Thereupon our Redeemer made answer, and said, “John came in the path of righteousness, neither eating nor drinking”—now it is well known that flesh and wine [are here referred to], for it was impossible for him to live without food of other kinds—“and ye say that he hath a devil in him; and the Son of Man hath come, eating and drinking, and [ye] say, ‘Behold a glutton and a winebibber, a friend of tax-gatherers and sinners!’ ” What then is it right for us to do, so that we may neither go after those who make complaints [of our acts], nor after those who praise them? For we must either fast with John according to discretion, even though the Jews said that there was a devil in him, and that he was certainly mad, or we must drink wine with Christ with knowledge, if the body shall have need thereof, even though the children of men shall say concerning us, “Behold a glutton and a winebibber.” For in very truth neither the eating of food nor the abstaining therefrom is anything, but the faith and love which are made perfect in works; for when a man followeth after faith wholly by actions, he who eateth and drinketh is blameless for faith’s sake, for everything which is not of faith is sin. But perhaps one of those who love the carnal lusts, or perhaps one of those who sin not, will say that if they eat in faith, or if they do anything else by the irrational thought of the carnal appetite, or through a corrupt intent, those who support themselves on faith commit sin. Now our Redeemer made a distinction, saying, “By their fruit ye shall know them” (St. Matthew 7:20); and the fruits may be recognized by the word of God, and by spiritual wisdom, according to the word of the blessed Apostle, who said, “Love, peace, gladness, long-suffering, gentleness, goodness, faith, meekness, patient endurance” (Galatians 5:22, 23)—these are the fruits of the Spirit according to the word of the Apostle.

Whosoever then is eager to possess these fruits will never, without reason and without thought on any occasion, eat flesh, or drink wine, or dwell with a man with evil intent. Moreover, the blessed Paul saith, “Whosoever is about to strive in a contest preserveth his mind free from every other thought, and thus keepeth his body healthy, and maketh himself to be remote from the things which would make him fat” (Compare 1 Corinthians 9:25, 27). But if he fall into sickness, or into severe sufferings, or he become a companion unto afflictions which fight against him externally, he must then make use of meat and drink by way of a binding up, and a healing medicine for the things which work tribulation for him. Let us then keep ourselves remote from the evil things which are wrought in the soul, I mean anger, and envy, and vainglory, and dejection, and evil discourse, and the suspicion which is not seemly, for whilst a man is giving thanks unto God he cannot commit sin.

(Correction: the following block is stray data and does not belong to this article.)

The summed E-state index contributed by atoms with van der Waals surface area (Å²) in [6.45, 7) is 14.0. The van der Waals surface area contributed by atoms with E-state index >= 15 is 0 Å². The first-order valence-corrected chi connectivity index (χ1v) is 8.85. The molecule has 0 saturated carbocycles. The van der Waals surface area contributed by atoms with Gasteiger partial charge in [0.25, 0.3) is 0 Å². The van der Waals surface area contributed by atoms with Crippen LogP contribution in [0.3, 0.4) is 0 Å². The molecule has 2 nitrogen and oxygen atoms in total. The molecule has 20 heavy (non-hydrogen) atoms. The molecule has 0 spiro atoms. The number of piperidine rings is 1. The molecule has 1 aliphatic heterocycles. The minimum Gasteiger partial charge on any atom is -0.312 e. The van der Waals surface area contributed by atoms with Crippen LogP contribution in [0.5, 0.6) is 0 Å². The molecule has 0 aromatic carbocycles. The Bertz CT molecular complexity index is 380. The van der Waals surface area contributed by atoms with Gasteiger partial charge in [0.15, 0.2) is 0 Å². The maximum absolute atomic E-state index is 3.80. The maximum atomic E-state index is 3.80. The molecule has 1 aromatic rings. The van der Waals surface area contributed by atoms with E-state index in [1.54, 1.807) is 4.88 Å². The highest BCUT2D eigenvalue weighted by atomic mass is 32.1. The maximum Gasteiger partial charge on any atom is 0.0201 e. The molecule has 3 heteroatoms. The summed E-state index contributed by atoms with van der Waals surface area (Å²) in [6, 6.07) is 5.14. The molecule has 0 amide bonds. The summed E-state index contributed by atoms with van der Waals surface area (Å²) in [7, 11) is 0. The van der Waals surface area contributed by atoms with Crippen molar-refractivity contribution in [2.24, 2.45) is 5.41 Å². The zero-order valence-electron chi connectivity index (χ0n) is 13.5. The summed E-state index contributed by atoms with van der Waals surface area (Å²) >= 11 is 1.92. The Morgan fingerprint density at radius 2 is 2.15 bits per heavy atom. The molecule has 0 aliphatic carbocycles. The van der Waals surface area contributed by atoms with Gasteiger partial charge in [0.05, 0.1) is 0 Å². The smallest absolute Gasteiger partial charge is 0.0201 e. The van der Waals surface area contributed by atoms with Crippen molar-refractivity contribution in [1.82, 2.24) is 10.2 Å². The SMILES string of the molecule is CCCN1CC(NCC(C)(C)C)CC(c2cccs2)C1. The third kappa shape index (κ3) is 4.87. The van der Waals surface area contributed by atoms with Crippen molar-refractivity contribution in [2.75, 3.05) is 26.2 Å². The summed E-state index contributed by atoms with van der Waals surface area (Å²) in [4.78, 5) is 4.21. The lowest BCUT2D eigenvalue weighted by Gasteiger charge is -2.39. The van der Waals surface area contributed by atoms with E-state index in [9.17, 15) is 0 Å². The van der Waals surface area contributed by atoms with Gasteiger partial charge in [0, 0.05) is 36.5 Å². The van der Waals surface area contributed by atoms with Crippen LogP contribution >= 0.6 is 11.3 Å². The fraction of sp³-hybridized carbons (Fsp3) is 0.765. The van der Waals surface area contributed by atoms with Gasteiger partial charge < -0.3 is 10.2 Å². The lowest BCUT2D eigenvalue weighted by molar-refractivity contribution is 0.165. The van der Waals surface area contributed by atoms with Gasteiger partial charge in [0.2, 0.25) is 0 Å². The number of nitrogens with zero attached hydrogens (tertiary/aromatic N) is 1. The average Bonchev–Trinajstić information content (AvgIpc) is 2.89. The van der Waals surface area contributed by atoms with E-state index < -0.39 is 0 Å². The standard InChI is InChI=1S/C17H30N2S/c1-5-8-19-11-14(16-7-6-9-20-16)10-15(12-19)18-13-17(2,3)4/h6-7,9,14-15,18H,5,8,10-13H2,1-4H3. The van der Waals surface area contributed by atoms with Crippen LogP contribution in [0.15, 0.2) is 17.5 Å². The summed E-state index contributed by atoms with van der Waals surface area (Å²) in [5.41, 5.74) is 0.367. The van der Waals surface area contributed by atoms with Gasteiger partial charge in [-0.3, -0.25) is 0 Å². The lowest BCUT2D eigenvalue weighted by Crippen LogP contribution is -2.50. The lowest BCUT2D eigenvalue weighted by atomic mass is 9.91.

Now therefore, having spoken sufficiently concerning these things, I have another entreaty to bring nigh unto the love of doctrine which is in thee, that is to say, I would that thou didst flee with all thy strength from the converse of men from whom thou canst gain no benefit, although their outside skin be ornamented with various patterns; even if they be orthodox they will cause thee to suffer loss, and if they be heretics that loss will be very much greater. And although they appear to be exceedingly aged, and their bodies be shrivelled and withered, and it may seem to thee that thou canst not in any way be injured by them because of the beautiful dispositions which are in them, that which is in them and which appeareth to thee to be a small matter, will do thee an injury; for thou shalt become lax in thy mind in respect of them, and whilst laughing at them thou wilt become unduly exalted, and that thou shouldst be driven to arrogance would be a loss for thee. Follow then after the mind of pious men and women who shine with the light which entereth in through the windows, so that by means of these, like a book the lines of which are extremely close together, thou mayest be able clearly to see what is in thy heart by comparison with them, either of sluggishness or strenuousness. For there are very many things which testify concerning spiritual excellence, [such as] the colour of the face which blossometh with ascetic labours, and the manner in which the apparel is put on, and a peaceable manner, and a mode of speech which is not inflated, and modesty of the countenance, and a discourse which is not crooked, and cheerfulness of the mind, and an understanding which is full of knowledge; by these things both thine own fair beauty will be made strong, and also all those who follow after the goal of the fear of God, even though they be [living] in a state of negligence or in some other similar [vice]. For, according to the word of the wise man, the behaviour of a man, and the gait of his legs, and the laughter of his mouth testify concerning him (Ecclesiasticus 19:30).